Wednesday, October 15, 2008

More on voting

Another friend writes in:
My god, more trees have been killed by political scientists trying to figure out how voting could possibly be rational. It boils down to four points.
1) The straight math --- and you don't need any equations to get there --- says it isn't rational, unless the costs are incredibly low. And having to spend 10 minutes walking to a polling place probably destroys the incredibly low argument for any mass election.
2) Nevertheless, people vote. Meaning they are either irrational or we are missing something in our equations. We've already ruled out the possibility that the costs are so low that the longshot possibility of breaking a tie is worth it. An related argument is that the massive individual effect of breaking a tie if it happened would justify the occasional trivial costs. This argument is probably weak. Alternative hypotheses, however, are not in short supply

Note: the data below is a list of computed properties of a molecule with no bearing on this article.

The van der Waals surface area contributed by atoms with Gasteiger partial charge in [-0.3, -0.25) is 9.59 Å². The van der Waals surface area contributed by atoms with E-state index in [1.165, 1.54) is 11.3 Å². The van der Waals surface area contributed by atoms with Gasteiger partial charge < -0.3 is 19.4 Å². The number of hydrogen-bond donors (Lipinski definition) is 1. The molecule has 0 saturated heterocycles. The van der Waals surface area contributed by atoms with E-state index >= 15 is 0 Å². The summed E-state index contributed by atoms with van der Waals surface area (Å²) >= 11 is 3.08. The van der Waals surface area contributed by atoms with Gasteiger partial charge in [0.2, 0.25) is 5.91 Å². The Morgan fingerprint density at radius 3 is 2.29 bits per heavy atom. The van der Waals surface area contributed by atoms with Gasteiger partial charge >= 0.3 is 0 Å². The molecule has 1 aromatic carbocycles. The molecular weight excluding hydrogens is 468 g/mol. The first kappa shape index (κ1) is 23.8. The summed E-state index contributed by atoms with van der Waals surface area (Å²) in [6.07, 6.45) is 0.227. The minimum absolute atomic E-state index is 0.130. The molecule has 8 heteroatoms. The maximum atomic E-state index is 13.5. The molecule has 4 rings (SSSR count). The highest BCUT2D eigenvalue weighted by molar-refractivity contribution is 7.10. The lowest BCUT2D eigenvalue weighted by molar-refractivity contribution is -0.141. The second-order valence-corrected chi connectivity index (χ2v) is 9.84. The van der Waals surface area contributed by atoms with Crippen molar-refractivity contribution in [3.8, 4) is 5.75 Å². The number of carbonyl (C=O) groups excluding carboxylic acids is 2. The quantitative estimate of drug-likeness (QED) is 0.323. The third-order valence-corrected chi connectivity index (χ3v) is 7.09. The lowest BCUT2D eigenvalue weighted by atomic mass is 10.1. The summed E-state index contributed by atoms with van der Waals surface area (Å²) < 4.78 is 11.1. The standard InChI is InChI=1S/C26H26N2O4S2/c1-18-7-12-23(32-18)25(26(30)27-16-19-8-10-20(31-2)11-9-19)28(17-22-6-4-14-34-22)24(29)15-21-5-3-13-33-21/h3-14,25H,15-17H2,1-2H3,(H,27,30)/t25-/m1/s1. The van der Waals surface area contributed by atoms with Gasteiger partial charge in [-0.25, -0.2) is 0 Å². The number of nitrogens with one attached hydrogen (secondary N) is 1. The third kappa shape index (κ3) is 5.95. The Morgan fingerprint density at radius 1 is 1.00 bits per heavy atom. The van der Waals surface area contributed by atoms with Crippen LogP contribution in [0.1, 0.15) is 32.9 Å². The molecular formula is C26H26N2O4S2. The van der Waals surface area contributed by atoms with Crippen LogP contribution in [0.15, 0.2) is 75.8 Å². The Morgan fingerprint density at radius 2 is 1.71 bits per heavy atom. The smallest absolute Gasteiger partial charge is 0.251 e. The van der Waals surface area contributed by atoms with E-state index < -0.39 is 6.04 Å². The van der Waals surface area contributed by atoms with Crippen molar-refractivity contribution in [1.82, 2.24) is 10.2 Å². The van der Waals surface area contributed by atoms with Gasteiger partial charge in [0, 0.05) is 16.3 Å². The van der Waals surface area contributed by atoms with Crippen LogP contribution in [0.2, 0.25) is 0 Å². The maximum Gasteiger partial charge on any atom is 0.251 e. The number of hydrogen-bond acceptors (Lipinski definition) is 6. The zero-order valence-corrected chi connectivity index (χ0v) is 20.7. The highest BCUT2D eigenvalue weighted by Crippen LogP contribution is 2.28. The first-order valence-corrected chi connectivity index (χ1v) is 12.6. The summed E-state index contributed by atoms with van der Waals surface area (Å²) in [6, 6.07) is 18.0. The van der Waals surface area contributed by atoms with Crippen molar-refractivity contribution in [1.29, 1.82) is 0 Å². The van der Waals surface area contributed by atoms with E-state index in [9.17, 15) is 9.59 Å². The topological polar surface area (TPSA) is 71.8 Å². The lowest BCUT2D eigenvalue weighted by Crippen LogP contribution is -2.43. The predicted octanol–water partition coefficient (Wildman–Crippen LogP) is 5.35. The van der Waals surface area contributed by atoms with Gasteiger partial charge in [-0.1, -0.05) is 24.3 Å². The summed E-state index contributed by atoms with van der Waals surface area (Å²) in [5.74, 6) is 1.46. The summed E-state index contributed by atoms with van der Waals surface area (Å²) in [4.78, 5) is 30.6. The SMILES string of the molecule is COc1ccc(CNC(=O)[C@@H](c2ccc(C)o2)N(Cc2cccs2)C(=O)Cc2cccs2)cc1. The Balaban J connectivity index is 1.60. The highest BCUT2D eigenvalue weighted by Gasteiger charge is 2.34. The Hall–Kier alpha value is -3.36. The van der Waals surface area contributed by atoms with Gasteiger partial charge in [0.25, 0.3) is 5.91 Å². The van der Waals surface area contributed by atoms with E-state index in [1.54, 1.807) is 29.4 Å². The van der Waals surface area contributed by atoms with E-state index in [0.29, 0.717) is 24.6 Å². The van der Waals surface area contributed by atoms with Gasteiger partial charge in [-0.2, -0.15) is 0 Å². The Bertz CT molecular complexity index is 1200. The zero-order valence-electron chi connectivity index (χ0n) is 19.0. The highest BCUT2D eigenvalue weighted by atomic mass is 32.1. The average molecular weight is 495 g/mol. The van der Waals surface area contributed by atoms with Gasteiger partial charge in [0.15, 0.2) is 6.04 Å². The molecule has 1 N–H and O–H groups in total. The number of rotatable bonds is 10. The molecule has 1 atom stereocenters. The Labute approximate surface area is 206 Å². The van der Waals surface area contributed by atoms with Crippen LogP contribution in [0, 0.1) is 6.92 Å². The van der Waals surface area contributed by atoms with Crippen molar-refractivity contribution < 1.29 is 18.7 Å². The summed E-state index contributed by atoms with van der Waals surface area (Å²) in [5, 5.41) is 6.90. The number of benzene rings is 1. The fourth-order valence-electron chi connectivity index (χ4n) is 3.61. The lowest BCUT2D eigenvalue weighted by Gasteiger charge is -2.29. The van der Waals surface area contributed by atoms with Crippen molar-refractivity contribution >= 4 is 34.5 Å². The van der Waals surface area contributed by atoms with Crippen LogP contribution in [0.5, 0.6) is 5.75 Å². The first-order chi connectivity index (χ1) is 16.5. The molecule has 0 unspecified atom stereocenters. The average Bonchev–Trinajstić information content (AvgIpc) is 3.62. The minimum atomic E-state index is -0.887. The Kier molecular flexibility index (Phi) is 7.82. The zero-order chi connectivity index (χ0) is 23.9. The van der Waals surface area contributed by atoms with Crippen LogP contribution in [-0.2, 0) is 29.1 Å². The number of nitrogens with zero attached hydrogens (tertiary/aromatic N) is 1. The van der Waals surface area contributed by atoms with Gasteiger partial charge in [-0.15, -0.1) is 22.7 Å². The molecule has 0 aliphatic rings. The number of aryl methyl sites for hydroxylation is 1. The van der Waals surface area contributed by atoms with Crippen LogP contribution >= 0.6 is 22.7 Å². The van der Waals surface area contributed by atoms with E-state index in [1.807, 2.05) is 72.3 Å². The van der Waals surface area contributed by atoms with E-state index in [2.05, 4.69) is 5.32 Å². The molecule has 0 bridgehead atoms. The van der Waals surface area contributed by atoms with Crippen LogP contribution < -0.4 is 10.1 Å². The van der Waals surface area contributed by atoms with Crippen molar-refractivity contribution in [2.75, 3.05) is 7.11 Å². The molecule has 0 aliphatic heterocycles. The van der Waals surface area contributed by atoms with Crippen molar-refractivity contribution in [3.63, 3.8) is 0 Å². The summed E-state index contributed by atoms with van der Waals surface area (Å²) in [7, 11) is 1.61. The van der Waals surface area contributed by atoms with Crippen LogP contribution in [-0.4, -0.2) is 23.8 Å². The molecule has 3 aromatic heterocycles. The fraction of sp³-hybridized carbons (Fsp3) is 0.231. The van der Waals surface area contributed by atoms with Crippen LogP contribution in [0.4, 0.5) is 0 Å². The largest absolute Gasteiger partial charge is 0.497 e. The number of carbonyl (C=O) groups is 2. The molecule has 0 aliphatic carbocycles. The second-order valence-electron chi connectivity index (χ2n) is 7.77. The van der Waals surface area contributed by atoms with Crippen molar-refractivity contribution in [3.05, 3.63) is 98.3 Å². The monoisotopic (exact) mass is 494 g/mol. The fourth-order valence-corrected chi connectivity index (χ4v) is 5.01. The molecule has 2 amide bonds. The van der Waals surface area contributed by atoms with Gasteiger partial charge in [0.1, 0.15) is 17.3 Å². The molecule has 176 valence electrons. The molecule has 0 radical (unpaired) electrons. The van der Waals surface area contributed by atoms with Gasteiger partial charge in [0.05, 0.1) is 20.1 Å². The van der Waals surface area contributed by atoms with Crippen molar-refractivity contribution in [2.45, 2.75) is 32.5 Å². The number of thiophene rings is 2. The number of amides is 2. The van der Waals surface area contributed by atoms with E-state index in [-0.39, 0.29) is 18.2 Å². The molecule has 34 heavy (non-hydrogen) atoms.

3) Most of the alternative hypotheses reduce to an argument that particularized benefits exist for voting, we just don't see them clearly the way we do with large campaign donations. (One might wonder if it rational to donate small amounts to a campaign; the particularized benefit clearly appears for huge donations, but what about $100 donors?) The most commonly reference benefit is the psychological benefit of civic virtue. Basically, people feel good about themselves when they vote, in the Ben Barber "participatory democracy" sense (even if the election is a huge blowout, there are important individual and group benefits to having people push the lever). Another particularized benefit is the feeling of belonging or partisan attachment, in the "I voted for Obama so I'm part of his democratic coalition that is going to change america" or "I stopped the evil fascist-socialist-neo-neoconservaitve-radical-conservative GOP" sense.
4) A second group of hypotheses assert that voting is perfectly rational and, in fact, in equilibrium: if everyone believes that everyone else will act individually rationally, they must assume that no one is going to show up at the polls. But if no one shows up at the polls, then any individual vote becomes extremely powerful, so it becomes rational to vote. But this cannot be universalized, since we'd be back at square one. Therefore, individuals use a mixed strategy of voting or not voting.